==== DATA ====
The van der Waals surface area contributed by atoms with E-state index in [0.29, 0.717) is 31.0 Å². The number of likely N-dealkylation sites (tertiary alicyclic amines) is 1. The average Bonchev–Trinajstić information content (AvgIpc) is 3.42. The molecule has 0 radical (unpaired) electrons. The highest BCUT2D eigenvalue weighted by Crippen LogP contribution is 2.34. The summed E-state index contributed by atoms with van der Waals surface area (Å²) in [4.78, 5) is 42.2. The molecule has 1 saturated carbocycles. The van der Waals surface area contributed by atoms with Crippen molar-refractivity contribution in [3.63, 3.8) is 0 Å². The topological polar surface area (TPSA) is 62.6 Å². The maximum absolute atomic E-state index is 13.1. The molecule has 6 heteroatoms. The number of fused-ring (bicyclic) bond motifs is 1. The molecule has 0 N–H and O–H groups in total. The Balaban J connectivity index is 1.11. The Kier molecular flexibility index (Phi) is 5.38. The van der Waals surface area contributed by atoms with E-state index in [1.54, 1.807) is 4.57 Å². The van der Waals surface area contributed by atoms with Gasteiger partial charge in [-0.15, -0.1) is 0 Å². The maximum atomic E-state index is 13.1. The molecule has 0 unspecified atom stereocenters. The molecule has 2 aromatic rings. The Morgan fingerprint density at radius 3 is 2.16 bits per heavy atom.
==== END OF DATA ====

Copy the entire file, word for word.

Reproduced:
The van der Waals surface area contributed by atoms with E-state index in [0.29, 0.717) is 31.0 Å². The number of likely N-dealkylation sites (tertiary alicyclic amines) is 1. The average Bonchev–Trinajstić information content (AvgIpc) is 3.42. The molecule has 0 radical (unpaired) electrons. The highest BCUT2D eigenvalue weighted by Crippen LogP contribution is 2.34. The summed E-state index contributed by atoms with van der Waals surface area (Å²) in [4.78, 5) is 42.2. The molecule has 1 saturated carbocycles. The van der Waals surface area contributed by atoms with Crippen molar-refractivity contribution in [3.63, 3.8) is 0 Å². The topological polar surface area (TPSA) is 62.6 Å². The maximum absolute atomic E-state index is 13.1. The molecule has 6 heteroatoms. The number of fused-ring (bicyclic) bond motifs is 1. The molecule has 0 N–H and O–H groups in total. The Balaban J connectivity index is 1.11. The Kier molecular flexibility index (Phi) is 5.38. The van der Waals surface area contributed by atoms with E-state index in [1.54, 1.807) is 4.57 Å². The van der Waals surface area contributed by atoms with Gasteiger partial charge in [-0.15, -0.1) is 0 Å². The maximum atomic E-state index is 13.1. The molecule has 0 unspecified atom stereocenters. The molecule has 2 aromatic rings. The Morgan fingerprint density at radius 3 is 2.16 bits per heavy atom.